Don't be choosy, PS cautions as 800,000 Moderna jabs arrive
By Rose Mukonyo
| August 24th 2021
Kenya received 880,460 doses of the Moderna vaccine, the first such batch from the US government yesterday.
Health Permanent Secretary, Susan Mochache, who received the vaccines at JKIA said Kenya has received a total of 3.6 million vaccines so far and the Moderna will go a long way in boosting the vaccination campaign “now open to all people over the age of 18” and vaccination posts will be increased to 3000 facilities. “We will map out areas with high population densities to prioritise vaccination there,” said Mochache.
Fatality, she said, has reduced from 2.1 to 2 per cent, attributing this to increased uptake of vaccines, with 780,000 Kenyans fully vaccinated so far. By yesterday, 4,497 deaths from Covid -19 had been recorded with data showing that over 50-year-olds are the most affected.
For better storage, Kenya is acquiring ultra-cold chain storage facilities from the UK government and an American firm for new vaccines requiring less than 70 degrees besides supplementing existing storage. About 15 freezers will be arriving soon in readiness for the Pfizer vaccine expected to be fully approved today by the US FDA and “our Ministry is ready for Pfizer which will be received soon,” said Mochache clarifying that some stores will be exclusive to Pfizer.
“I urge Kenyans not to choose the vaccines that are available because all are important and are effective especially against the deadly Delta variant,” advised Mochache insisting all vaccines have been approved by the World Health Organisations.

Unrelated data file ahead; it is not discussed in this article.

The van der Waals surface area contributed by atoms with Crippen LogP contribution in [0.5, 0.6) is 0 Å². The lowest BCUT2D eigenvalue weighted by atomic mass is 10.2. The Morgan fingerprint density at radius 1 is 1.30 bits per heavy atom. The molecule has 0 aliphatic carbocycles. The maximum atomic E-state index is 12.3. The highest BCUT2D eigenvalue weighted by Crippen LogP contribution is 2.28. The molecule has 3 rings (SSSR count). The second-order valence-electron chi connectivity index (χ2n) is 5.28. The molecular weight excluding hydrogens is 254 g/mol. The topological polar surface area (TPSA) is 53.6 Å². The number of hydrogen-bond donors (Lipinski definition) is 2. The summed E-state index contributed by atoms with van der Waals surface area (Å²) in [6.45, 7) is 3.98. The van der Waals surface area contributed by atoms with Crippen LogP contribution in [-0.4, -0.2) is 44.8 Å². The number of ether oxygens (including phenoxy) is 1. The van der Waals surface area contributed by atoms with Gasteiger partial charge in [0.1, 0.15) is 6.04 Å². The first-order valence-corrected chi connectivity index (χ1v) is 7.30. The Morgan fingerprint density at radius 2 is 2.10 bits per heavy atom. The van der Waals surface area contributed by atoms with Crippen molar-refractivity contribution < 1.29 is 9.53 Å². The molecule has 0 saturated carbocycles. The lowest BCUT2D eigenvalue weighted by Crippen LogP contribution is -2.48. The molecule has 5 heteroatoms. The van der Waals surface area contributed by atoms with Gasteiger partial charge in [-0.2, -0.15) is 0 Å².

Eric Kneedler, the Interim US envoy to Kenya, said this batch was part of 1.76 million vaccines which will be donated by the US with more expected in September this year as part of “the United States partnership with the government of Kenya in response to COVID-19.”
UNICEF is supporting the Ministry of Health in procuring, transporting, storing, and distributing the vaccines. UNICEF representative to Kenya Maniza Zaman assured Kenyans that all the vaccines are safe and effective and “Globally, no one is safe until everyone is safe.”
Her WHO counterpart, Dr Mona Almudhwahi, also asked Kenyans not to be choosy and take up vaccines that are available and not to let their guard down.
Meanwhile, Pfizer Covid-19 vaccine which will be available in Kenya from next month, has been fully approved by the US Food and Drug Administration (FDA).
Pfizer’s two-dose vaccine was previously under emergency use and the approval means it has met all requirements for safety and efficacy. Though Pfizer requires a third booster dose after 18 months, the approval means herd immunity can be boosted through mandatory vaccinations that come with regulatory nods. Kenya, which will receive over one million Pfizer vaccines from the US government, has in the past experienced vaccine hesitancy which has been hampering vaccination campaigns.
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